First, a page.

Bridport building project


Wessex Community Assets (Bridport) and the University of Plymouth are collaborating on the participatory co-creation of sustainable community housing and material futures.
Through action research, we will develop a co-design methodology following a systems thinking approach, responding to broader multi-dimensional environmental and socio-economic challenges in coastal communities and economies.


This project follows a prior EPSRC-funded initiative on digital fabrication of housing building elements. Here we identified the need to address local challenges through place-based and multidimensional ‘systems thinking’ challenges, with design activity prompting and stimulating discussion and exchange beyond housing stock into environmental, social and material issues surrounding communities’ envisioning of local futures. 
The project will support Bridport’s transition towards a greener and more inclusive community housing delivery plan by stimulating place-based co-creation methodologies with designers, builders, local communities, and supply chain stakeholders involved in housing delivery. We have a track record of investigating sustainable architectural materials and making for local development, demonstrated by research outputs and partnerships supported by prior EPSRC and internal (University of Plymouth) funding, institutional strides towards green transitions in construction (Sustainable Earth Institute) and coastal communities (Centre for Coastal Communities and its ‘researcher in residence’ approach).


To advance design research on systems thinking for sustainable design innovation within a coastal community discourse. 
To develop a novel place-based Living Lab methodology and two shareable case studies enacting green transition principles for the architecture and construction sectors.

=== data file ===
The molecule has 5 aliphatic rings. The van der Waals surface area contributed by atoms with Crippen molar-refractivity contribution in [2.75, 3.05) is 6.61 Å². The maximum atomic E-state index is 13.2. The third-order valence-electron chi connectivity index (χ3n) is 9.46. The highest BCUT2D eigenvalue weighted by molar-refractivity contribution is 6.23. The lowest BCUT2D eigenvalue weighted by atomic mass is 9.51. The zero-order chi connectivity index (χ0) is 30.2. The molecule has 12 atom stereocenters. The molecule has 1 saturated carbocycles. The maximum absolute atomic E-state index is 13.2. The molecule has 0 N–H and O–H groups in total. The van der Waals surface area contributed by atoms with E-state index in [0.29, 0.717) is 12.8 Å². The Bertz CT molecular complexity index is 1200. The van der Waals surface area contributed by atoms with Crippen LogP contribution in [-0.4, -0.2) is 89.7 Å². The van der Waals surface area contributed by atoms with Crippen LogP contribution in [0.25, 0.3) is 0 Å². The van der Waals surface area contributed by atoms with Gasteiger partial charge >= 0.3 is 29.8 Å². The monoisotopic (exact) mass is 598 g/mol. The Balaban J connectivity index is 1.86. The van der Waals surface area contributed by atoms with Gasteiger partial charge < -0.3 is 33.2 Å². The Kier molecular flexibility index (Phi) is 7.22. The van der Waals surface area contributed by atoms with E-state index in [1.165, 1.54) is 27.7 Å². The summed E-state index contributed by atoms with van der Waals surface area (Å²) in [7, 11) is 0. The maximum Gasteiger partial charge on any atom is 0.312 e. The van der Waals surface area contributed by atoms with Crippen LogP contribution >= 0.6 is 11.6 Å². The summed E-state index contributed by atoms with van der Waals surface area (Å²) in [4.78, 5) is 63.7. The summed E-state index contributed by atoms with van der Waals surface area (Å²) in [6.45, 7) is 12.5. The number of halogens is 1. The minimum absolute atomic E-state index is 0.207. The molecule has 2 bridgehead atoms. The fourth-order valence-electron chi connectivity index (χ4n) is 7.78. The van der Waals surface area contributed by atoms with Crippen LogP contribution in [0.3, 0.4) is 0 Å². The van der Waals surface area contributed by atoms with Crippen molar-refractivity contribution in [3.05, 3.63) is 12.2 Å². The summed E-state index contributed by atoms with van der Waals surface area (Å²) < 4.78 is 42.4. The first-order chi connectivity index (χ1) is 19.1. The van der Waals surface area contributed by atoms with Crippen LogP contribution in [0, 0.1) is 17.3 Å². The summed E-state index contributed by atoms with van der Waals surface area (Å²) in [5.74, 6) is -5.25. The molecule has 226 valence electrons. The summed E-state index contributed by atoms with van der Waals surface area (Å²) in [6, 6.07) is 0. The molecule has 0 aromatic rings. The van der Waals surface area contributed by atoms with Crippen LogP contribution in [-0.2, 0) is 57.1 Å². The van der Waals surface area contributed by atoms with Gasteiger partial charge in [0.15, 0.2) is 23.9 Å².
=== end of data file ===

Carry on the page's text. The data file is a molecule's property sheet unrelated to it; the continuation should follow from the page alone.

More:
To document and map our case studies against Bridport's human and environmental geographies. In doing so, capturing and effectively communicating our ‘systems thinking’ approach to wider audiences.
Bridport project
Materials bridport project
Community builders bridport project
Materials bridport project

Design in residence

The need for a design research intervention responds to the place-based nature of our research and its fitness with a ‘designer in residence’ (DIR) approach. This follows a tradition of research-in-residence in the University of Plymouth’s Centre for Coastal Communities, advocating for more embedded research facilitating knowledge coproduction and mobilisation. 
Here, we don’t see a DIR approach exclusively as a means to gain access to communities and stimulate participation, but more ambitiously as a pathway to impact by directly designing with end users rather than waiting for research results to ‘find their way’ into the community. We expect this approach to additionally impact on interrelated issues such as development of local skills and capacity building, changes in ways of working, and influencing local policy and community housing delivery frameworks.

Related projects

Participatory Housing Manufacturing

Digital production technologies are often devoid from the communities they are expected to support, increasing the gap between digital innovation and local skills, materials and knowledge. Throughout a year, this project challenged this techno-centric approach to innovation and explores the intersections between distributed, standard manufacturing technology and local, specialised forms of community housing production in Bridport.

100 Factories

In partnership with Open Systems Lab, this project will develop a series of technical specifications and material passports to enable local SMEs to participate in the supply chain of Wikihouse components. Through a codesign methodology involving our partners Maahee’s Way Ltd and Woodlab Ltd, we expect those developments to support SMEs entering the industrialised construction sector, accelerating housing manufacturing and the UK net-zero agenda.
This project is funded by the Forestry Commission (Timber in Construction Innovation Fund) between 2023 and 2025.

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